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Facebook's New Privacy Rules Spark FTC Investigation

Facebook's New Privacy Rules Spark FTC Investigation

Facebook and privacy complaints just seem to go hand in hand. The latest example was brought about by the social network's latest round of revisions to its privacy policies. "The new policies assert that users give Facebook permission to use their name, profile picture, content and information in connection with commercial, sponsored or related content," noted Consumer Watchdog's John Simpson.

By Richard Adhikari E-Commerce Times ECT News Network
09/12/13 5:51 PM PT

The Federal Trade Commission is investigating Facebook's latest overhaul of its privacy policies, The New York Times reported on Wednesday.

"We're monitoring compliance" with an FTC order issued previously against Facebook, said FTC spokesperson Peter Kaplan. Part of that "involves interacting with Facebook," Kaplan added.

That order was part of Facebook's 2011 settlement with the FTC over charges that it deceived consumers by failing to keep its privacy promises.

Among other things, the settlement bars Facebook from making any further deceptive privacy claims; requires that it get consumers' approval before it changes the way it shares data; and stipulates that it must have its privacy practices audited periodically by independent third-party auditors for 20 years.

A coalition of privacy advocates led by the Electronic Privacy Information Center complained to the FTC on Sept. 4 about Facebook's privacy policy changes, and Sen. Edward Markey (D-Mass.) wrote the Commission expressing concern about the new terms.

Facebook's Latest Action

This latest brouhaha follows on from a Statement of Rights and Responsibilities Facebook recently unveiled that's designed to serve as the company's new terms of service.

One clause, for instance, says essentially that users give Facebook carte blanche to use their names, profile pictures, content and information in connection with commercial, sponsored or related content served or enhanced by Facebook, without any compensation.

Another states that if a Facebook subscriber is under the age of 18, that subscriber represents that at least one parent or guardian has agreed to the SRR and the use of the subscriber's personal information.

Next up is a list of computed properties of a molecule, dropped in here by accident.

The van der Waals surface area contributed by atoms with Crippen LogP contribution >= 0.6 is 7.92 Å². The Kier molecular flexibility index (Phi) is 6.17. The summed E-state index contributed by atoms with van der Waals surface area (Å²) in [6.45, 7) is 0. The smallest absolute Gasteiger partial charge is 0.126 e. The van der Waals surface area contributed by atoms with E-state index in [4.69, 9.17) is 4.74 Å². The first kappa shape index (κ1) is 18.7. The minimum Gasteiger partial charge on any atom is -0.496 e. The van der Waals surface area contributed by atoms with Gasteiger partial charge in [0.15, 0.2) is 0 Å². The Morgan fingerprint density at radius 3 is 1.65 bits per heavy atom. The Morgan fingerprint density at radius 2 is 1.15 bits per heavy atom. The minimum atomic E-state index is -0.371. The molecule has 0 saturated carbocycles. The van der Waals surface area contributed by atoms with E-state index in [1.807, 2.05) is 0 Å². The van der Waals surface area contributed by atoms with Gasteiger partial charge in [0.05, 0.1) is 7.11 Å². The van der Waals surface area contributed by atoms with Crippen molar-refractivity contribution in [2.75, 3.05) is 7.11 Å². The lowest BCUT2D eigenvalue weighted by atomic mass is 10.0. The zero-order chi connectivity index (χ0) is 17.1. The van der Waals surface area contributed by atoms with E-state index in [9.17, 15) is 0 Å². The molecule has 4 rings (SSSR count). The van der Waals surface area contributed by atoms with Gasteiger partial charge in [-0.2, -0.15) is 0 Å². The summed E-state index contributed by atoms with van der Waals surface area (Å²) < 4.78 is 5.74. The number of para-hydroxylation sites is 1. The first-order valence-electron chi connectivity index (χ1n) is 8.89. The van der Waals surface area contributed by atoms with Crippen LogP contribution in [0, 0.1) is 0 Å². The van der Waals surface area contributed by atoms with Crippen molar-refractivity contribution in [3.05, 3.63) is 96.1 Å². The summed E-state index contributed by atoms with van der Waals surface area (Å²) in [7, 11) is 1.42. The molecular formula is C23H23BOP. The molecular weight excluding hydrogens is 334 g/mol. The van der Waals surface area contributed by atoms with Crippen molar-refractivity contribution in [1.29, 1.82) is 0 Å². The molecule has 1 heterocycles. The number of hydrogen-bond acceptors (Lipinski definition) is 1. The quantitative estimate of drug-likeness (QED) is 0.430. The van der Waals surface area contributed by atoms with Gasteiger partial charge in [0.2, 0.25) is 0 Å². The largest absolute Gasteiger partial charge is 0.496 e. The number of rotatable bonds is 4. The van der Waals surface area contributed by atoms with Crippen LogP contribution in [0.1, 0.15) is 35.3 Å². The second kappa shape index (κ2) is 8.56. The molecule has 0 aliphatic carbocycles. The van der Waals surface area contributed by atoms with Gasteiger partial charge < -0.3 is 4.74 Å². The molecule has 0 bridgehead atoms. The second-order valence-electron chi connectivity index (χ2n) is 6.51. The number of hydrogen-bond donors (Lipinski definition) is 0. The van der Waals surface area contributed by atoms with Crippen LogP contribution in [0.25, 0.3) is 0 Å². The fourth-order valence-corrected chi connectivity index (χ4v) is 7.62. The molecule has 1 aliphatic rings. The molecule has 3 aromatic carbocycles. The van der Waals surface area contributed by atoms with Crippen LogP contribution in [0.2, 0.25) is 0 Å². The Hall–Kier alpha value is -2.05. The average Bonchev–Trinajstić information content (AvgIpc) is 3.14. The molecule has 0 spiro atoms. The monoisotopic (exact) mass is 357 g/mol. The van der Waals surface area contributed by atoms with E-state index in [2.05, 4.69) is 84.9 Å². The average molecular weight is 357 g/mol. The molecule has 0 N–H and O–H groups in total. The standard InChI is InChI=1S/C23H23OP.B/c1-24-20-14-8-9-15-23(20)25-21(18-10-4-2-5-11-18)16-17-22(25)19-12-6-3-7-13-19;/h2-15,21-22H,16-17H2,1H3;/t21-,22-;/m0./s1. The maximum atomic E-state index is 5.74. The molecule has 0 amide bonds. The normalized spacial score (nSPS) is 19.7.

Faux Pas or Force Majeure?

"The new policies assert that users give Facebook permission to use their name, profile picture, content and information in connection with commercial, sponsored or related content," John Simpson, privacy project director at Consumer Watchdog, told TechNewsWorld.

"That pretty much opens the door to any practice Facebook wishes to engage in," he continued.

After all, the changes "will allow Facebook to routinely use the images and names of Facebook users for commercial advertising without consent," Simpson pointed out. "Before the changes, users were told how to limit the use of their information."

In their letter, the privacy advocacy groups stated that the changes resulted from a class-action settlement in which the plaintiff's lawyers granted Facebook a right that was contrary to the company's policy at the time the litigation was initiated.

That case was Fraley v. Facebook, which alleged misappropriation of the names and likenesses of the social media site's members via its use of them in advertisements called "sponsored stories" without their consent.

Facebook settled the case by paying US$20 million into a fund that could be used to pay the claims of class members.

Lawyers Forced to Go to Law

The settlement included a clause stating Facebook would change the SRR to inform users they can be used in sponsored stories.

That effectively opened the door for Facebook, the advocacy groups claim.

"The lawyers in the class action suit were more interested in lining their pockets than in protecting the interests of the class they purportedly represented," Consumer Watchdog's Simpson said.

Facebook did not respond to our request to comment for this story.

Doing the Right Thing

It could be argued that Facebook is only exercising its rights by amending the SRR.

The privacy advocates don't buy that argument, however.

"Nevertheless, the Sponsored Stories settlement does not override the FTC Consent Order, and the Commission must enforce it," Simpson stated.

The order specifically bars Facebook from making misrepresentations about the privacy or security of consumers' personal information and requires the company to obtain consumers' affirmative express consent before enacting changes that override their privacy preferences.

"We had a meeting with the FTC yesterday," Simpson said. "They just listened to us."

Meanwhile, the commission "is gathering information and I am optimistic that [it] will act vigorously to enforce its consent order with Facebook," Simpson added.


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